How the Black-Jewish alliance changed America — and today's struggle for voting rights

The "Grand Alliance" of Jews and African Americans was more pragmatic than idealistic. Still: It shaped history

Published February 6, 2022 12:00PM (EST)

Civil rights leaders Ralph Abernathy, Martin Luther King Jr., former UN Ambassador Ralph Bunche, and Rabbi Abraham Joshua Heschel (l-r) wear leis during the start of a march from Selma to Montgomery, Alabama. The leis were given to the marchers from a group from Hawaii. (Getty Images/Bettmann)
Civil rights leaders Ralph Abernathy, Martin Luther King Jr., former UN Ambassador Ralph Bunche, and Rabbi Abraham Joshua Heschel (l-r) wear leis during the start of a march from Selma to Montgomery, Alabama. The leis were given to the marchers from a group from Hawaii. (Getty Images/Bettmann)

In our research and teaching on African-American and Jewish-American relations, we often find ourselves puncturing misconceptions about their legendary civil rights-era partnership. Our efforts to "keep it real" aren't meant to diminish the accomplishments of their "Grand Alliance." Rather, our unsentimental assessment of relations between gentile Blacks and white Jews provides some context to think through today's challenges, like the battle to re-secure voting rights. 

Let's start with the accomplishments. At mid-century, Southern states sought to expand Jim Crow, while Northern cities engaged in their own forms of discrimination. Black and Jewish strategists responded by orchestrating a nationwide plan of action. The ensuing  "Fight for Freedom Campaign" of 1953 essentially framed the NAACP's legal strategy for the civil rights movement. The passage of the Voting Rights Act of 1965 was another triumph, eliminating (albeit temporarily) barriers to voting for African Americans.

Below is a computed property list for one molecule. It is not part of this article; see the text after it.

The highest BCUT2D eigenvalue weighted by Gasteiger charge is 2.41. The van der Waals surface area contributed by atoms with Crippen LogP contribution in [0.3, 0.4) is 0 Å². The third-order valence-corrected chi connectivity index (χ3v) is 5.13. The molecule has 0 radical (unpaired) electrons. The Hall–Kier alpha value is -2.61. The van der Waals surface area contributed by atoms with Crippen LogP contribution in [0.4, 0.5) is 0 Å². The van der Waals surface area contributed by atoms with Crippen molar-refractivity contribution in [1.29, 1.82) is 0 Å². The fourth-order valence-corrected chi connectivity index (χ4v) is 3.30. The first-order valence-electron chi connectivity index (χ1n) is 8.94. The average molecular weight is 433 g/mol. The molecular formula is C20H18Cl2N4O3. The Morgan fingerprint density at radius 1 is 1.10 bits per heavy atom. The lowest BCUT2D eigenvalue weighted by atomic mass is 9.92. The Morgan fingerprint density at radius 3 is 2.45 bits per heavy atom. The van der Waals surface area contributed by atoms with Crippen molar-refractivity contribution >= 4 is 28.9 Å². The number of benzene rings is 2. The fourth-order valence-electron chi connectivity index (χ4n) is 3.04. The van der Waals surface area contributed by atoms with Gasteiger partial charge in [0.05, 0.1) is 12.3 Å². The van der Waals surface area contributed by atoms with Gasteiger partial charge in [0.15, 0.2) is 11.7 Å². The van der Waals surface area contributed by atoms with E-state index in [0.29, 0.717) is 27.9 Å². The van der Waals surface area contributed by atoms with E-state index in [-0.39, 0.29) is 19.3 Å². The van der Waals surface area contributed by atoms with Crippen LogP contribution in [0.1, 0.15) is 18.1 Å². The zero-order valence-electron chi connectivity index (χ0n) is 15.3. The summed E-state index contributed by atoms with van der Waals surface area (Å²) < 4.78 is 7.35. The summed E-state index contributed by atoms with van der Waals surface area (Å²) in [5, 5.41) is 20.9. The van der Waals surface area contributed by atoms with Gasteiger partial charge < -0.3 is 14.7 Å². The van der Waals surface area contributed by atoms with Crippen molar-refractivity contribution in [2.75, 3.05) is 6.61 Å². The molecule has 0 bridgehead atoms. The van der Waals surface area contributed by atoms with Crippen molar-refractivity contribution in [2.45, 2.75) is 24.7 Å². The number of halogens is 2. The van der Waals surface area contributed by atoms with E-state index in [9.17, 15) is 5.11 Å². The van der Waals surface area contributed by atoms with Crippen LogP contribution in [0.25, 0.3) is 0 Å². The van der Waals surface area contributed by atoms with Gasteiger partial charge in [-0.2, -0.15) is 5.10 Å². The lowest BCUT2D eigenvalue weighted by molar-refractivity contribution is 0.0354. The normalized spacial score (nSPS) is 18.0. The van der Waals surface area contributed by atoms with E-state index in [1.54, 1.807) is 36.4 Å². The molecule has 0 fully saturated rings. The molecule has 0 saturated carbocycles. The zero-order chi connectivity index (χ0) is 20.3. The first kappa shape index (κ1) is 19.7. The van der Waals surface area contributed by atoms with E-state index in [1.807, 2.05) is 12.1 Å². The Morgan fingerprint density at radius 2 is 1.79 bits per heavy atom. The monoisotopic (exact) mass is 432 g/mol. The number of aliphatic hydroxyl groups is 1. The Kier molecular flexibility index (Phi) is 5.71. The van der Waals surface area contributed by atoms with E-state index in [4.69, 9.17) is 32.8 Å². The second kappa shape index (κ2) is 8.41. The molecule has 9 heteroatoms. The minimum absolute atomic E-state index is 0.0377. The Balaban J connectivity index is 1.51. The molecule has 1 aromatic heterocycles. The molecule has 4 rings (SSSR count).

In that same year, the Alliance generated its most iconic image. There isn't a liberal Jewish institution in the United States that hasn't posterized America's greatest visual testament to interfaith, multicultural activism: Dr. Martin Luther King Jr. and Rabbi Abraham Joshua Heschel with their arms linked in Selma, Alabama, leis draped around their necks. (That image appears above.)

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Yet the accomplishments and the optics obscured more complex realities. One popular belief about the Alliance is that from its inception in 1909 (i.e., when the NAACP was founded) it was based on a sense of "fellow feeling" rooted in mutual recognition of common oppression. Certainly there were history buffs in both groups who recognized that their counterparts had endured (and continued to endure) the very worst that Western white Christendom had to offer. Yet in accordance with James Baldwin's dictum that suffering ennobles nobody, we must recognize that pragmatism, more than empathy, powered their relationship. 

First and second-generation Jewish Americans, escaping Eastern Europe's iron furnace, looked at the Black experience as a frightening proof of concept. The concept being that this nation too could display unimaginable cruelty towards a minority. To Jews, Black misery was like a crumple zone. It absorbed the impact of white Christian violence while warning of imminent danger. When Jewish leaders advocated for Black civil rights, considerations of self-interest were not inconsequential. 

Likewise, for underfunded but intellectually and tactically spry African American organizations. Jews provided them with financial resources. They also served as a corridor to an arsenal of sophisticated legal and political weaponry — all of it useful in the struggle to combat disenfranchisement, segregation and anti-blackness in general.  

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This crumple-zone/corridor partnership was maintained by elites — a "talented tenth" of clergy, lawyers, journalists, scholars, artists and the like, almost all of whom were men. This left roughly nine deciles worth of Blacks and Jews, male and female, to forge their own relationships. These encounters among the rank and file were tense and filled with allegations of racism and antisemitism (as well as actual racism and antisemitism).